Significant data exists that breast tumors can be stratified into at least 5 molecular subtypes [1, 2, 16]. Accordingly, we examined whether there was an association between the 6 subgroups we identified and the 5 molecular subtypes of breast cancer. Classification of the 262 ER + tumors used for discovery using the PAM50 genes (43 genes present on 133A arrays), revealed that most of the tumors were classified into either the luminal A (37%) or luminal B (29%) molecular subtypes, whereas of the remainder 16% were normal, 8% were basal, and 10% were ERBB2 (Figure 2A, Additional file 2: Figure S2). Among the 6 ER independent subgroups, only subgroup #6 was strongly associated with any of the 5 molecular subtypes of cancer, and comprised ~82% Lum A, ~14% LumB, and ~4% Basal-like tumors (Figure 2A). Among the 893 ER + independent genes, only 64 overlapped with the Sorlie et al. intrinsic genes [2], and only 1 overlapped with the 43 PAM50 genes [16], present on the 133A array (Figure 2B and C). Hence, we concluded that the classification of ER + breast tumors into the 6 subgroups we identified was relatively independent of their membership in the 5 molecular subtypes of breast cancer.

Figure 2
figure 2

6 subgroups classification is independent of tumor molecular subtype membership. A) Subgroup/Subtype assignment of each tumor. B) Overlap between ER independent genes and intrinsic genes. C) Overlap between ER independent genes and PAM50 genes.

A framework for ER + breast tumor classification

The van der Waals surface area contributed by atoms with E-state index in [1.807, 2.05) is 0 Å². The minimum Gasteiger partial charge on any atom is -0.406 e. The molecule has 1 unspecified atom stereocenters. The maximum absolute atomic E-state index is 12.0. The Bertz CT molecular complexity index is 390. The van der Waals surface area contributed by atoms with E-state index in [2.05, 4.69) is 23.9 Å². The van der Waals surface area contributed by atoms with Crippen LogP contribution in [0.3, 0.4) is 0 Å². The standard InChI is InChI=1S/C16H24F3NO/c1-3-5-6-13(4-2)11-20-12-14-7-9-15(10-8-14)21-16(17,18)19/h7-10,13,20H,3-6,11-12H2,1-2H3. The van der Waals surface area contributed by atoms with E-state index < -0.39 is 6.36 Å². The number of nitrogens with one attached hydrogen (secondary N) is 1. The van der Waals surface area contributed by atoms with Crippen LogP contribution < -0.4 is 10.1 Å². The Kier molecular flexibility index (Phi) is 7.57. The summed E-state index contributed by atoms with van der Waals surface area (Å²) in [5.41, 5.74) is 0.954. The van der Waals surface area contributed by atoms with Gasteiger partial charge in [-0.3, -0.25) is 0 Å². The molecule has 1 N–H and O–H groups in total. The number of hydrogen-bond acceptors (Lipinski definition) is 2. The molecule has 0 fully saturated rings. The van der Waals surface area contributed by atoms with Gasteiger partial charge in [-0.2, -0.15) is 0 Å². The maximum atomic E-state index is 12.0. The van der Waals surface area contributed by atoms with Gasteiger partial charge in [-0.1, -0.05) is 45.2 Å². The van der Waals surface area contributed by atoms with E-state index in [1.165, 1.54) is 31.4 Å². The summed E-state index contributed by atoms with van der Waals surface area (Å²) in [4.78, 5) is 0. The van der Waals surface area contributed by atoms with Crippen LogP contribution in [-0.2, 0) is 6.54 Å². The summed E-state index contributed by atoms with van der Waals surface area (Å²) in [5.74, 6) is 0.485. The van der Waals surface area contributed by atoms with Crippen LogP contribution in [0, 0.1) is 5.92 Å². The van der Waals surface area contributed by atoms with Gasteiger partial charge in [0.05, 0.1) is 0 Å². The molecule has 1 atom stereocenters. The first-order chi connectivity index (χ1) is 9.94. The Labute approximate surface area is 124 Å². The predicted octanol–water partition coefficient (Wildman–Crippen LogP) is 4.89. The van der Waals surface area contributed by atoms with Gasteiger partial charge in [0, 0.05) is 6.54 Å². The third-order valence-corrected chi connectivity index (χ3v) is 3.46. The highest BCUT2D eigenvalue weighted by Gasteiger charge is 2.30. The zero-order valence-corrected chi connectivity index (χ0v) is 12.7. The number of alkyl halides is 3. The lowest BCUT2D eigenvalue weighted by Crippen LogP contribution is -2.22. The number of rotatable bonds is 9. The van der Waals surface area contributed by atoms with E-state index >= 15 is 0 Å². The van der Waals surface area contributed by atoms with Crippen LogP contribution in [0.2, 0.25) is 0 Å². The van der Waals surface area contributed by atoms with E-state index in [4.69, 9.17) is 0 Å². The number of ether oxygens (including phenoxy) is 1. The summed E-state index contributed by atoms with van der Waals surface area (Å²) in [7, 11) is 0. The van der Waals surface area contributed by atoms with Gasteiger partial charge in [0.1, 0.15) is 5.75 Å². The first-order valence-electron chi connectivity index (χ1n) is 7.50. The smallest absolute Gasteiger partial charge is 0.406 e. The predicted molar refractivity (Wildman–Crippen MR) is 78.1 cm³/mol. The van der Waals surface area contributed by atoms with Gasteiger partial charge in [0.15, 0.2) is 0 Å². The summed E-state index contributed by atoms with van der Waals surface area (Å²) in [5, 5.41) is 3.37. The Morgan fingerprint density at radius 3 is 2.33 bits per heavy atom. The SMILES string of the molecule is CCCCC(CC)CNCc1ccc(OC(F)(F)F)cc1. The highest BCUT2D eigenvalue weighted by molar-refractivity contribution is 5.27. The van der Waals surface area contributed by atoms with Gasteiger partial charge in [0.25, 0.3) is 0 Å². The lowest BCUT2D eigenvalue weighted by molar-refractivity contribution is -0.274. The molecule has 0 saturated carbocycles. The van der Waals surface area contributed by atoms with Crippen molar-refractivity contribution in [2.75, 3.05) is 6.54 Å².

To confirm that the 6 subgroups we identified were indeed generally representative of ER + breast tumors, we investigated their prevalence in an independent validation dataset comprising 941 ER + chemotherapy-naïve breast cancer patients. Briefly, we identified a 300 probe set classifier (using PAM, top 50 probe sets of each subgroup) to classify tumors into the 6 subgroups (Figure 2A, >80% concordance with NMF classification). Based on the expression of the 300 probe sets, we assigned each tumor comprising the validation data set in the 6 subgroups, using PAM (Figure 2B). Some 84% (n = 788) of the tumors in the validation set were assigned with a probability higher than 80% of belonging to one of the 6 subgroups, demonstrating that the classification framework is robust. Notably, the DFS and DMFS characteristics of patients comprising the various 6 groups were found to be highly coincident between the original (n = 262) and validation (n = 941) cohorts (Figure 3C and D, Additional file 2: Figure S3, Correlation: 0.89, *p < 0.05). For instance, 10 year DMFS was lowest in subgroup 4 for both the original and validation datasets. Similar to observations made in our training cohort, we observed that patients with subgroup #3 tumors experienced the majority of DMFS events after 5 years (Additional file 2: Figure S4). To learn whether this phenomenon was related to tamoxifen treatment, we subdivide subgroup #3 patients into tamoxifen treated (n = 94) and tamoxifen naive patients (n = 32) and compared pre/post 5 year DMFS survival in each group. Whereas there was no difference between pre/post 5 year DMFS in tamoxifen naive patients, there was a significant different pre/post 5 year DMFS in tamoxifen treated patients (Figure 3E and F, No tamoxifen, HR: 0.82, p = 0.8, Tamoxifen, HR: 0.26, *p < 0.05). These results might be interpreted to suggest that in subgroup #3 tumors early relapse is prevented by tamoxifen, albeit relapses resume after the completion of a patient’s tamoxifen regimen. Indeed, clinical trials examining the use of tamoxifen for a period greater than 5-years demonstrate that a subset of ER + breast cancer patients benefit from such treatment [20]. Hence, patients with subgroup #3 tumors might represent those who benefit from extended tamoxifen treatment.